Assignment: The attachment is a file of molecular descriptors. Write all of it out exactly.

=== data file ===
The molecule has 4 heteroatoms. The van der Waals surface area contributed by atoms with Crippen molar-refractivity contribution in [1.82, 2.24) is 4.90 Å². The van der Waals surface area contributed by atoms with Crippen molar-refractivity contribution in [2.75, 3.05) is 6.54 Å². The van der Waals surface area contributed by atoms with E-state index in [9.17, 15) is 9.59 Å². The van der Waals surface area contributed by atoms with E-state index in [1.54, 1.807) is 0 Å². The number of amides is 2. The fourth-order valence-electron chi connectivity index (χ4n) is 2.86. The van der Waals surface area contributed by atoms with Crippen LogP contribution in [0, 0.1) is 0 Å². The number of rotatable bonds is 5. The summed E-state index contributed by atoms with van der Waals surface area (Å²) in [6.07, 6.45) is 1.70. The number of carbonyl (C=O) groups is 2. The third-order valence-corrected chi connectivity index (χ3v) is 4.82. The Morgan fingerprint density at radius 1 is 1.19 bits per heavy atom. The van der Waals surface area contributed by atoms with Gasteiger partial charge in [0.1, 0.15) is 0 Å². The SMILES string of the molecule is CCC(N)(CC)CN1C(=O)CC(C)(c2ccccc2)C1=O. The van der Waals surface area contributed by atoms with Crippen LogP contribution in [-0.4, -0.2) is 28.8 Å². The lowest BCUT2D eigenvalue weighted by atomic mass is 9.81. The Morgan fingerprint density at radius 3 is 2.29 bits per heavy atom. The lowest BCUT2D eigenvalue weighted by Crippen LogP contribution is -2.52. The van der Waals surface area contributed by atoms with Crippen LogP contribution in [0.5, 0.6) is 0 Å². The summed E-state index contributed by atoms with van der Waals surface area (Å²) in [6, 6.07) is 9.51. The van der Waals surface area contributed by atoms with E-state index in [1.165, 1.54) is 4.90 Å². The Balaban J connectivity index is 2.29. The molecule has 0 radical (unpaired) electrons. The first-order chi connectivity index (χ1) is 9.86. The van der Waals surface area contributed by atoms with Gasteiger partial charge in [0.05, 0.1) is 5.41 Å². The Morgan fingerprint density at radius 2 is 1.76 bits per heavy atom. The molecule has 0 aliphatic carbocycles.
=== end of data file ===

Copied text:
The molecule has 4 heteroatoms. The van der Waals surface area contributed by atoms with Crippen molar-refractivity contribution in [1.82, 2.24) is 4.90 Å². The van der Waals surface area contributed by atoms with Crippen molar-refractivity contribution in [2.75, 3.05) is 6.54 Å². The van der Waals surface area contributed by atoms with E-state index in [9.17, 15) is 9.59 Å². The van der Waals surface area contributed by atoms with E-state index in [1.54, 1.807) is 0 Å². The number of amides is 2. The fourth-order valence-electron chi connectivity index (χ4n) is 2.86. The van der Waals surface area contributed by atoms with Crippen LogP contribution in [0, 0.1) is 0 Å². The number of rotatable bonds is 5. The summed E-state index contributed by atoms with van der Waals surface area (Å²) in [6.07, 6.45) is 1.70. The number of carbonyl (C=O) groups is 2. The third-order valence-corrected chi connectivity index (χ3v) is 4.82. The Morgan fingerprint density at radius 1 is 1.19 bits per heavy atom. The van der Waals surface area contributed by atoms with Gasteiger partial charge in [0.1, 0.15) is 0 Å². The SMILES string of the molecule is CCC(N)(CC)CN1C(=O)CC(C)(c2ccccc2)C1=O. The van der Waals surface area contributed by atoms with Crippen LogP contribution in [-0.4, -0.2) is 28.8 Å². The lowest BCUT2D eigenvalue weighted by atomic mass is 9.81. The Morgan fingerprint density at radius 3 is 2.29 bits per heavy atom. The lowest BCUT2D eigenvalue weighted by Crippen LogP contribution is -2.52. The van der Waals surface area contributed by atoms with Crippen LogP contribution in [0.5, 0.6) is 0 Å². The summed E-state index contributed by atoms with van der Waals surface area (Å²) in [6, 6.07) is 9.51. The van der Waals surface area contributed by atoms with E-state index in [1.165, 1.54) is 4.90 Å². The Balaban J connectivity index is 2.29. The molecule has 0 radical (unpaired) electrons. The first-order chi connectivity index (χ1) is 9.86. The van der Waals surface area contributed by atoms with Gasteiger partial charge in [0.05, 0.1) is 5.41 Å². The Morgan fingerprint density at radius 2 is 1.76 bits per heavy atom. The molecule has 0 aliphatic carbocycles.